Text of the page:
The vast majority of mocks for the 2014 NFL Draft had the Kansas City Chiefs selecting a wide receiver in the first round. It was a good guess as Kansas City’s wideouts were the least productive in the league last season, but the Chiefs’ brass decided against it in the real draft.
The team did add a potential slot receiver in De’Anthony Thomas with their fourth-round choice, but he’s not expected to have a big immediate impact in the receiving game. The Chiefs also have hope for youngsters A.J. Jenkins and Junior Hemmingway, but it’s important to temper expectations for Kansas City wide receivers with Alex Smith under center.
This is no knock on Smith’s ability as a quarterback. He is a great leader who knows how to get wins – he just doesn’t use wideouts to get the job done very often. No wide receiver has ever had a 1,000-yard season with Smith at quarterback. Michael Crabtree came the closest in 2011 with an 874-yard effort.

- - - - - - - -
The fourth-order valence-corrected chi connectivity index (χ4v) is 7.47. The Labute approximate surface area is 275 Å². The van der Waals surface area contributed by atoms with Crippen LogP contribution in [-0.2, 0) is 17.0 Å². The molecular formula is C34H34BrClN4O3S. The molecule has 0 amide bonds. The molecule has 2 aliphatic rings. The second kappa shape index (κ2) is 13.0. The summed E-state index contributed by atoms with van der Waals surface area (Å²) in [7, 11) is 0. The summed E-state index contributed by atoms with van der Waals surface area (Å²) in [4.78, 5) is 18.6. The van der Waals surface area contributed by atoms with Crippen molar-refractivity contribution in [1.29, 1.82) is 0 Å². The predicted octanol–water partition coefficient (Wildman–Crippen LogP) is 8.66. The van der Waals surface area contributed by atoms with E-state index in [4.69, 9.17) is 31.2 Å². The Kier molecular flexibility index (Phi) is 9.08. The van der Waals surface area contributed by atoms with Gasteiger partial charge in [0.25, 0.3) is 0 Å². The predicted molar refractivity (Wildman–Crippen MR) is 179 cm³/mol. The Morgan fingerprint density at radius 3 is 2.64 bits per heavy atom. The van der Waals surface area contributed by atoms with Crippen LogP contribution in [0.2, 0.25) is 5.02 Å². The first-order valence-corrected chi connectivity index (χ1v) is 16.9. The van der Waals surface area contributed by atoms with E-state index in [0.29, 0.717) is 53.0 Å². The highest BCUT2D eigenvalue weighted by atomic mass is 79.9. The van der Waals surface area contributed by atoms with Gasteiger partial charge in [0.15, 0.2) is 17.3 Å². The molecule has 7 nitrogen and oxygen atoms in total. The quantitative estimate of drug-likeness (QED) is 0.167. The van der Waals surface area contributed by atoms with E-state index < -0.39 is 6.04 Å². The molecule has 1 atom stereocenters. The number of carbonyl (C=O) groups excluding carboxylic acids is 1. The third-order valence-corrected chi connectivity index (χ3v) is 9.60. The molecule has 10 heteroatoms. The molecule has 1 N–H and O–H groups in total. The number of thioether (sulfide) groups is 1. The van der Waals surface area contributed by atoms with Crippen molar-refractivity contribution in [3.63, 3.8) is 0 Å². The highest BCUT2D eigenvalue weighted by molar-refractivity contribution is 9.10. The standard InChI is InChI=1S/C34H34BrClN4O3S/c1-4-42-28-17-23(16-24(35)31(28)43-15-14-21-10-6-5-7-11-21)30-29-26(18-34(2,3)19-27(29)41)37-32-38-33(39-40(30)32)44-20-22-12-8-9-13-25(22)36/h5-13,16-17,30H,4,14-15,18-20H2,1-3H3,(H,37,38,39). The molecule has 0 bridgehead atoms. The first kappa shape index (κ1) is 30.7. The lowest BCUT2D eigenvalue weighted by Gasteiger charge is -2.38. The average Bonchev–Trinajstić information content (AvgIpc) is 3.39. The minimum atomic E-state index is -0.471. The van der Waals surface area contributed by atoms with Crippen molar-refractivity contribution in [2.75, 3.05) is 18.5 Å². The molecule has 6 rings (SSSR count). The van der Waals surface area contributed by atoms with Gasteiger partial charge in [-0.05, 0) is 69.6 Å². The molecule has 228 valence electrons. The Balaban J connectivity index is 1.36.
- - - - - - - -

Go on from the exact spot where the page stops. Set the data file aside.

As a conservative quarterback who spreads the ball around, Smith isn’t going to have a lot of big seasons from wideouts. The two most productive years from his pass-catchers were both by tight end Vernon Davis, who had seasons with 914 and 965 receiving yards.
Last season, running back Jamaal Charles led the team with 693 yards, though Dwayne Bowe and Donnie Avery were right on his heels. Smith is the type of player who takes what the defense gives him in lieu of forcing things. Neither he nor his receivers are going to have eye-popping numbers.
The Chiefs’ wideouts are not as devoid of talent as the 2013 stats suggest. The position just isn’t as high impact on a Smith-led squad. The Chiefs’ offense was starting to make big strides as the season wound down in 2013, averaging 36.3 points per game in the last six contests.
It doesn’t matter who brings the ball down the field as long as it gets there. It was the defense that fell flat during crunch time last season, not the offense. The numbers do lie sometimes. Kansas City does not desperately need another quality wide receiver.